Benjamin’s “The Work of Art in the Age of Mechanical Reproduction” Walter Benjamin’s seminal “The Work of Art in the Age of Mechanical Reproduction” discusses the notion of “aura” and how, in the time of photography and western’s society’s obsession with “getting closer” to an experience, the “aura” of a work of art deteriorates. This said, it is hard to contextualized the work of the Gutenberg bible within this framework because it is not a film or reproduction, and is handmade and in and of itself can be considered a work of art and not a reproduction in an artistic sense. It can be said that the Gutenberg Bible- or the forty two line bible- is in line with Benjamin’s idea that a reproduced artifact fades the “aura” of the object being...The end:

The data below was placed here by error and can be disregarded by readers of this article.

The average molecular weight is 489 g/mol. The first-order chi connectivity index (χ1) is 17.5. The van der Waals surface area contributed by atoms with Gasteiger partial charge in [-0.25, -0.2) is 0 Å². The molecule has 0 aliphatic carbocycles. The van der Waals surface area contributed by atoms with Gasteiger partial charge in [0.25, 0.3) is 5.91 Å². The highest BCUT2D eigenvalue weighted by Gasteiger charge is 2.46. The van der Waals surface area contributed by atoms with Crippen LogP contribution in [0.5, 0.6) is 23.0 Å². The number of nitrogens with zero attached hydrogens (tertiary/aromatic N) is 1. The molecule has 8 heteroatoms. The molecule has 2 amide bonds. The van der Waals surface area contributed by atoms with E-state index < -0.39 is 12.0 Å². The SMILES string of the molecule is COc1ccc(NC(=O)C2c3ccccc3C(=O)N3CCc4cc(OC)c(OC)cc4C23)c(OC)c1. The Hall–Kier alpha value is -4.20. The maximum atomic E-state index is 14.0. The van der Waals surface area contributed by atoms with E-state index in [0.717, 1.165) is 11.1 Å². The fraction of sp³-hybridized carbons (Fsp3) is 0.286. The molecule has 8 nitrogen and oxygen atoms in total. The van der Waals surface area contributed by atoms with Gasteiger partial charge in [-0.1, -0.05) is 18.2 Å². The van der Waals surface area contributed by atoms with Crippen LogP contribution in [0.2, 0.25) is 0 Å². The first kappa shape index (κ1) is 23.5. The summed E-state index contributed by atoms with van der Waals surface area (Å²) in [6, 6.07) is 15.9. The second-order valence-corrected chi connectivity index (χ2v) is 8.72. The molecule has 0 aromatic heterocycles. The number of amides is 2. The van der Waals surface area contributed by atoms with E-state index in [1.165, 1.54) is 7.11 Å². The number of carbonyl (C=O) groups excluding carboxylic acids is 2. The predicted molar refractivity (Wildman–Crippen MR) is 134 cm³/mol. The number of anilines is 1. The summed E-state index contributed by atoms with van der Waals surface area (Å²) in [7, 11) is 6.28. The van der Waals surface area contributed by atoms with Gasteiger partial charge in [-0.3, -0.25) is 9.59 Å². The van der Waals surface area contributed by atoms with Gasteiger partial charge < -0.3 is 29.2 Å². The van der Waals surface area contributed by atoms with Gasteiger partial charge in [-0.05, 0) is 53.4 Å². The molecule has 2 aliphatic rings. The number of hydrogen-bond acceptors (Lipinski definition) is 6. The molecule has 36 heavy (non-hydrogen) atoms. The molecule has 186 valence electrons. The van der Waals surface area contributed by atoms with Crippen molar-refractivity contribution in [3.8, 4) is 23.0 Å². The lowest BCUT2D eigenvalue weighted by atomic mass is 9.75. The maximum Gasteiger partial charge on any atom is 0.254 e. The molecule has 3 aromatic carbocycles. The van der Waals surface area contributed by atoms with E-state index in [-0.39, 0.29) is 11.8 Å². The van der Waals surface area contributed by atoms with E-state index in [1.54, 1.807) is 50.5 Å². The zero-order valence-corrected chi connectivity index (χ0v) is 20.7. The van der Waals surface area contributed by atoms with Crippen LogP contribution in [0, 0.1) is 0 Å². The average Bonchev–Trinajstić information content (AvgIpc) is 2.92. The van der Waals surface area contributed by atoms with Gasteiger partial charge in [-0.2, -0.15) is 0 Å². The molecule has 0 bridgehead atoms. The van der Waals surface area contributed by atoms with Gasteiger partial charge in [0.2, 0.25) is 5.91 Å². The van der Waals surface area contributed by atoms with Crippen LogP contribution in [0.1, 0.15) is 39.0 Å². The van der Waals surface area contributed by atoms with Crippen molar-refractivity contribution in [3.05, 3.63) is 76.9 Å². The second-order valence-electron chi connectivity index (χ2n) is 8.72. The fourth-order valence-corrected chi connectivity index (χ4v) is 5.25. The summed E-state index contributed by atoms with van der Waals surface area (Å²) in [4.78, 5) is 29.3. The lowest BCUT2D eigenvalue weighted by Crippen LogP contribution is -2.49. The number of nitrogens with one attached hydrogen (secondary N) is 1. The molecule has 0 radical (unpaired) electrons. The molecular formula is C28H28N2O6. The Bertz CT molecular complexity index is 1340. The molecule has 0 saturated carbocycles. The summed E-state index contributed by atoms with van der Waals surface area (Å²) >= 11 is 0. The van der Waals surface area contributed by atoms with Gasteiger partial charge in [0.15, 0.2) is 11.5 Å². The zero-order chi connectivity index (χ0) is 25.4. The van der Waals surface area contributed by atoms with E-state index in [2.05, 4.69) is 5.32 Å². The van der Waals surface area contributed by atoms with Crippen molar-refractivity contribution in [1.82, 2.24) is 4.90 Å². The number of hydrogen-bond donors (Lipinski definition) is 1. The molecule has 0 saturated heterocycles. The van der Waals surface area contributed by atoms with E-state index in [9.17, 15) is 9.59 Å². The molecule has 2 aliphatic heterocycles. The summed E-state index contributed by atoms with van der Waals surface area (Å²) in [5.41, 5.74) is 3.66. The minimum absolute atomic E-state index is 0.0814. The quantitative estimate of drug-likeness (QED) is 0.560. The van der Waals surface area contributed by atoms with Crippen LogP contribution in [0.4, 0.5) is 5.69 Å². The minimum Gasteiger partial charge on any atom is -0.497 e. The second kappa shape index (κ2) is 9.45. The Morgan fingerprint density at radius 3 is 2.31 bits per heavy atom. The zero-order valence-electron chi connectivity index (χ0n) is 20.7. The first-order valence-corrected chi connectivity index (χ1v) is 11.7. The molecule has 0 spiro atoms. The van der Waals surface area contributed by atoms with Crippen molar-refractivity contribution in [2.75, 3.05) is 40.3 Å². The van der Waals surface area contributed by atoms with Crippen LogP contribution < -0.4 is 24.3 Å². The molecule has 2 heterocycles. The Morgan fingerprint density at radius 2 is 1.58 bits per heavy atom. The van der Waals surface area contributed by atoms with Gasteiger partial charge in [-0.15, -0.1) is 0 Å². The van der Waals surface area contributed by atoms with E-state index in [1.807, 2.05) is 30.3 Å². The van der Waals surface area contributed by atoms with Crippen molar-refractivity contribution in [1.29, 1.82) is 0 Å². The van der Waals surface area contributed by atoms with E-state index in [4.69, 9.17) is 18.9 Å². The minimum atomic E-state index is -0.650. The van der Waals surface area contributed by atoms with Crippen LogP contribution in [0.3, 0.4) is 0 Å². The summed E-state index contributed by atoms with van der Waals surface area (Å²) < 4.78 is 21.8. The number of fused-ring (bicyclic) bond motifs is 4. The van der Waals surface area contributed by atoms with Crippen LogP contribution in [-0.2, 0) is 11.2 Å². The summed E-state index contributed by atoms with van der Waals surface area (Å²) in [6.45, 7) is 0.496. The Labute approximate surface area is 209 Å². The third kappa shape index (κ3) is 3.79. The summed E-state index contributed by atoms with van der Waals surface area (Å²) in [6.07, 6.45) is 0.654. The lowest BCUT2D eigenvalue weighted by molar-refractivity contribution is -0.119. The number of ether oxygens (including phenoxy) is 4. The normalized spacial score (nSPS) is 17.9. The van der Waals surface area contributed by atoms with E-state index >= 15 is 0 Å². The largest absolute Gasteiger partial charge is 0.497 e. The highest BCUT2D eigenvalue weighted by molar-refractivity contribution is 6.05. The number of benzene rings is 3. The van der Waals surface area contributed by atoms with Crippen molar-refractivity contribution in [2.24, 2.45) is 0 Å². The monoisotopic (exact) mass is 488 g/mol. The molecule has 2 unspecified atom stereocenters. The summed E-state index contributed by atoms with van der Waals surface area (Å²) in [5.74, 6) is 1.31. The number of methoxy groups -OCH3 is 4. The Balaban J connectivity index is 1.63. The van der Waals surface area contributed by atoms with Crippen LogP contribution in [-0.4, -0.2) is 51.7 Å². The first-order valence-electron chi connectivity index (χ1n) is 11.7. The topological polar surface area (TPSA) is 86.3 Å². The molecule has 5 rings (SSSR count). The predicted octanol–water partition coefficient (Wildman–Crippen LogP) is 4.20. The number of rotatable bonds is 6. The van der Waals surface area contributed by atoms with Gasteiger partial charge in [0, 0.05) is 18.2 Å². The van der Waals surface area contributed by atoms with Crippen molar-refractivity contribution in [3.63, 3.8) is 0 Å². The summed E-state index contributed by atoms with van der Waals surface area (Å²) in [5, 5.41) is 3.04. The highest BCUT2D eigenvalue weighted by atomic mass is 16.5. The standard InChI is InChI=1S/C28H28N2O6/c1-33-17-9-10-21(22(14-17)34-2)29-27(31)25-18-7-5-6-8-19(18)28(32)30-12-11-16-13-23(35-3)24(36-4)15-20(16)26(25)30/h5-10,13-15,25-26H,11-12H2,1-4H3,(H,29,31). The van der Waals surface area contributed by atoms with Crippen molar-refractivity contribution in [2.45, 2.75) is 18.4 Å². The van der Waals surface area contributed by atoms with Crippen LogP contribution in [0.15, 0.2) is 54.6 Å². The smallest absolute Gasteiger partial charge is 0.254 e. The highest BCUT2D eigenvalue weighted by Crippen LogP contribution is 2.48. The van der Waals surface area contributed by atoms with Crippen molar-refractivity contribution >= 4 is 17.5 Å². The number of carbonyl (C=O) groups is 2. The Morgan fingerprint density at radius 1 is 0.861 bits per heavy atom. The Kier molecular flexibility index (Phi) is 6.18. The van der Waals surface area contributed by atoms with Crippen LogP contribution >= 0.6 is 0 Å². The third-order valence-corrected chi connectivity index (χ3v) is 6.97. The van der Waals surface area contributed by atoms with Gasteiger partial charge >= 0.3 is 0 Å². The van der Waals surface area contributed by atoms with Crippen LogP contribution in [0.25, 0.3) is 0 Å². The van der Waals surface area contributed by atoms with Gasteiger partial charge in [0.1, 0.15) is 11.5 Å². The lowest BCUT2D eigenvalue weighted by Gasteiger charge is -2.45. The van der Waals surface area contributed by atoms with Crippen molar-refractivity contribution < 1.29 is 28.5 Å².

.....nting press. In this way, though every bible isn’t identical, much of the “aura” is lost and its place and time in history marred by its engineering. The Gutenberg bible has a reproductive history making it aligned with Benjamin’s theory that a mechanically reproduced artifact fades the “aura” of the object being reproduced (more so than by hand), bringing the Gutenberg bible into the realm of mechanical reproduction, fading its “aura.” Bibliography Benjamin, Walter. “The Work of Art in the Age of Mechanical Reproduction.” 1935. Eisenstein, Elizabeth L. “The Advent of Printing and the Problem of the Renaissance.” Past & Present. 46.11 (1969): 19-89. Goudsmit, S.A. “An Illiterate Scribe.” American Journal of Archaeology. 78.1 (1974): 78.